Insulin activation of lipogenesis in isolated mammary acini from lactating rats fed on a high-fat diet. Evidence that acetyl-CoA carboxylase is a site of action.
905 - 911.
Feeding lactating rats on high-fat cheese crackers in addition to laboratory chow increased the dietary intake of fat from 2 to 20% of the total weight of food eaten and decreased mammary-gland lipogenesis in vivo by approx. 50%. This lipogenic inhibition was also observed in isolated mammary acini, where it was accompanied by decreased glucose uptake. These inhibitions were completely reversed by incubation with insulin. Insulin had no effect on the rate of glucose transport into acini, nor on pyruvate dehydrogenase activity as estimated by the accumulation of pyruvate and lactate, suggesting that these are not the sites of lipogenic inhibition. Insulin stimulated the incorporation of [1-14C]acetate into lipid in acini from high-fat-fed rats. In the presence of alpha-cyanohydroxycinnamate, a potent inhibitor of mitochondrial pyruvate transport, and with glucose as the sole substrate, neither [1-14C]glucose incorporation into lipid nor glucose uptake were stimulated by insulin. Insulin did stimulate the incorporation of [1-14C]acetate into lipid in the presence of alpha-cyanohydroxycinnamate, and this was accompanied by an increase in glucose uptake by the acini. This indicated that increased glucose uptake was secondary to the stimulation of lipogenesis by insulin, which therefore must occur via activation of a step in the pathway distal to mitochondrial pyruvate transport. Insulin stimulated acetyl-CoA carboxylase activity measured in crude extracts of acini from high-fat-fed rats, restoring it to values close to those of chow-fed controls. The effects of insulin on acetyl-CoA carboxylase activity and lipogenesis were not antagonized by adrenaline or dibutyryl cyclic AMP.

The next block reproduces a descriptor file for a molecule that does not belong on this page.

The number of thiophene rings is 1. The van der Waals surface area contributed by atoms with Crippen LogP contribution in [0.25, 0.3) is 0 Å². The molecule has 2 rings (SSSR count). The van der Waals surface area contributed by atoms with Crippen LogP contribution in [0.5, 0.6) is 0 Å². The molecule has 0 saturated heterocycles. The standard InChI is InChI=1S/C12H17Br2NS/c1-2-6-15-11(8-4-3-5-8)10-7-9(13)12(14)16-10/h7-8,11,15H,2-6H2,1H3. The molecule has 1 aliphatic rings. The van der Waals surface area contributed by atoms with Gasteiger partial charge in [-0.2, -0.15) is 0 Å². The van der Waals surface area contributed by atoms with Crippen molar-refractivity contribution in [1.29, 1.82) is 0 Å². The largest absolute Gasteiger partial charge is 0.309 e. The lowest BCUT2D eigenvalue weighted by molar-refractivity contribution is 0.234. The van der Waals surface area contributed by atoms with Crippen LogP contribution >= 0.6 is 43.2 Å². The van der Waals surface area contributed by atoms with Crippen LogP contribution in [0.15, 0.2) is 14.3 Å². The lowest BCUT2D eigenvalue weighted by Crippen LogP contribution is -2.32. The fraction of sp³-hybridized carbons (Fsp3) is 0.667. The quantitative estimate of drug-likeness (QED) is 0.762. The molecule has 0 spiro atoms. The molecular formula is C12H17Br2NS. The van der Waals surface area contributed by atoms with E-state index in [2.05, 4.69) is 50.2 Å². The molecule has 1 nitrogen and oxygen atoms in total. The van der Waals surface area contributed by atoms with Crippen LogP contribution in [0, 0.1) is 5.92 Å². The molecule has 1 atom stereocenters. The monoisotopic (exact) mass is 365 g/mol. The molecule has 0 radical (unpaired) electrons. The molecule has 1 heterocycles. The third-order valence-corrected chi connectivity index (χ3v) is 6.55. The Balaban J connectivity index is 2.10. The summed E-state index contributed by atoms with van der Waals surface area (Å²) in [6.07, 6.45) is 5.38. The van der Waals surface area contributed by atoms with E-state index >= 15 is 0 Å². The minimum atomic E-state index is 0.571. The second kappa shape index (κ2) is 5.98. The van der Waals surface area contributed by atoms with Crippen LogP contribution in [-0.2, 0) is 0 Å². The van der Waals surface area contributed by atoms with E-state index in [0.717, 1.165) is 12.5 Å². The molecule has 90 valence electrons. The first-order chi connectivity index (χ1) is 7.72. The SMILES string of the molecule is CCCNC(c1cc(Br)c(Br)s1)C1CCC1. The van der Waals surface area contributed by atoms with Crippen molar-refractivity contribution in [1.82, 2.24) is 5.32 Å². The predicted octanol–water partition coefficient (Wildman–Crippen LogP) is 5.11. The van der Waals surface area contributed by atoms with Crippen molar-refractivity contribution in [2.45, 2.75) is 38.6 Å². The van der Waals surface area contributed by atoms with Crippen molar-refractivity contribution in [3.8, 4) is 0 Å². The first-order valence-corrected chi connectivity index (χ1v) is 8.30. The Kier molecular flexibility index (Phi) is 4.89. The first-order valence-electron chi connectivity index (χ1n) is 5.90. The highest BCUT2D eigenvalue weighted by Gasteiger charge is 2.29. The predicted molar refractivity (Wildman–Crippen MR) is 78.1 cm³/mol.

|Title:||Insulin activation of lipogenesis in isolated mammary acini from lactating rats fed on a high-fat diet. Evidence that acetyl-CoA carboxylase is a site of action.|
|UCL classification:||UCL > School of Life and Medical Sciences > Faculty of Life Sciences > UCL School of Pharmacy > Pharmaceutical and Biological Chemistry|
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